True GritÂ is the inverse of The Fighter in that it received an unwhelming amount of attention from the Guilds, the critics, and pretty much every other conceivable precursor. But it has great reviews, a strong box-office, and now, a stunning amount of Oscar nominations (10). Dave Poland at Movie City News has been championing this idea from the start, and today Roger Ebert endorsed this theory by claiming that “On the basis of this showing,Â True GritÂ may pass the presumed leader Social Network. My feeling is it may even out-talk the King and win for Best Picture” (his “basis” referring to the nominations).Â While it may have missed Matt Damon’s supporting actor nod, the film scored almost everywhere else, most notably Best Director, where the Coen’s edged out Christopher Nolan.
So where does that leave us? Well, a lot depends on SAG awards. My prediction is that The King’s Speech will take it in the beginning stages of domination (as part of the campaign, everyone in the SAG got a screener, which is rare and expensive). But I could be very wrong. If The Fighter wins, it may prove to be the third film in contention (or it could mean that it actually had the best ensemble cast). If The Social Network wins, then I suppose that is the presumed frontrunner. Despite the fact that True Grit is competing with The Fighter for the not-so-coveted “dark horse” title in the race, I think its odds at a surpise victory would be best in the event of that very film being victorious at the SAG. At the bare minimum that would show a lack of support for the supposed front-runners. I just can’t imagine Kids or Swan winning. But I suppose Coen fans can always hope.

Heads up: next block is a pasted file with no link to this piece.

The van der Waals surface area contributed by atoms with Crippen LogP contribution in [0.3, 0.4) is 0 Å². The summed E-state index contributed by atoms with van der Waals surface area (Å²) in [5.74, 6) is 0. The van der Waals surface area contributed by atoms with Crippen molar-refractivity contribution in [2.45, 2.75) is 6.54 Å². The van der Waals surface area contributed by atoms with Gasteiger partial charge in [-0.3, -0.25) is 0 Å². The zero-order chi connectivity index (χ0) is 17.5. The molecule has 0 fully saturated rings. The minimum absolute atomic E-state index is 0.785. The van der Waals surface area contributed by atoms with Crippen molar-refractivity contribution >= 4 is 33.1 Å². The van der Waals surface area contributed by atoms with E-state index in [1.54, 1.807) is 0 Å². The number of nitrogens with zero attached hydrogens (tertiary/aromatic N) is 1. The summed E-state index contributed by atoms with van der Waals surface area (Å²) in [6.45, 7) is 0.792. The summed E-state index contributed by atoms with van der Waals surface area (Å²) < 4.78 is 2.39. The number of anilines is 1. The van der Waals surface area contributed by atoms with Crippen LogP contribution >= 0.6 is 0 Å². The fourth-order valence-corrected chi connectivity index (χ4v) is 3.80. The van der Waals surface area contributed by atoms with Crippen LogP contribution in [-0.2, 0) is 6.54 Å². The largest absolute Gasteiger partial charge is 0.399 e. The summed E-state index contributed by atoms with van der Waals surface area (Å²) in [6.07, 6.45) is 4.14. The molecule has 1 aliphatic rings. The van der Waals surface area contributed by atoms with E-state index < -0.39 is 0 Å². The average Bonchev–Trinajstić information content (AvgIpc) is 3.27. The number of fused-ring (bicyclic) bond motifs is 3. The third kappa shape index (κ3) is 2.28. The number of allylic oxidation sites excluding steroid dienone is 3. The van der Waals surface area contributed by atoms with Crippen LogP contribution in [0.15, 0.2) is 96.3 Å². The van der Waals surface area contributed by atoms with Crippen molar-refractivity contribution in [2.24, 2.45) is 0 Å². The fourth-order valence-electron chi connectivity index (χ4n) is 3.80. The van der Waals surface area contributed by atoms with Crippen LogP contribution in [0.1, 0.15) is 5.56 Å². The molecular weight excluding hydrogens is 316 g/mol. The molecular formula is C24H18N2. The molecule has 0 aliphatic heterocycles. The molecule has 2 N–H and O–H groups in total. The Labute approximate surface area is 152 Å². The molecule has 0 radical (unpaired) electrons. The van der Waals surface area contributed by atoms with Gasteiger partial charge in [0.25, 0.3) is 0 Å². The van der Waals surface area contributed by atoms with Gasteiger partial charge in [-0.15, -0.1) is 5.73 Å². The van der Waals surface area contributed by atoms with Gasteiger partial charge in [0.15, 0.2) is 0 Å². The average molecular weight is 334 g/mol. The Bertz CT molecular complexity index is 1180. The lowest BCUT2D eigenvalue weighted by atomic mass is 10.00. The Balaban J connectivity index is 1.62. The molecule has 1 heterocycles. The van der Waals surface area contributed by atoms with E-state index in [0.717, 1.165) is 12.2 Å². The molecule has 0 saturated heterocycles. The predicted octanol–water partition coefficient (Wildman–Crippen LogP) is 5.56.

There is one final factor that plays to the advantage of an underdog: the voting system. Along with the expanded Best Picture field, a new voting system was put in place last year that incorporates a ranking system. Therefore, the film that places second and third on most people’s list has a fair shot at winning (depending on how many rounds of voting are needed). In a year as close as this (making the assumption that those voting for Social Network will choose not to put King’s SpeechÂ as their second choice and vice versa), the voting system could very easily push True Grit or The Fighter over the edge.
At the end of the day,Â I am starting toÂ see a True Grit upset, but that might be my own bias shaping my predictions. The most likely outcome right now seems to be The King’s Speech. But unless it wins every single guild award from here on out, I don’t think we will be able to predict in great confidence what title will be read after the fateful phrase “And the winner is…”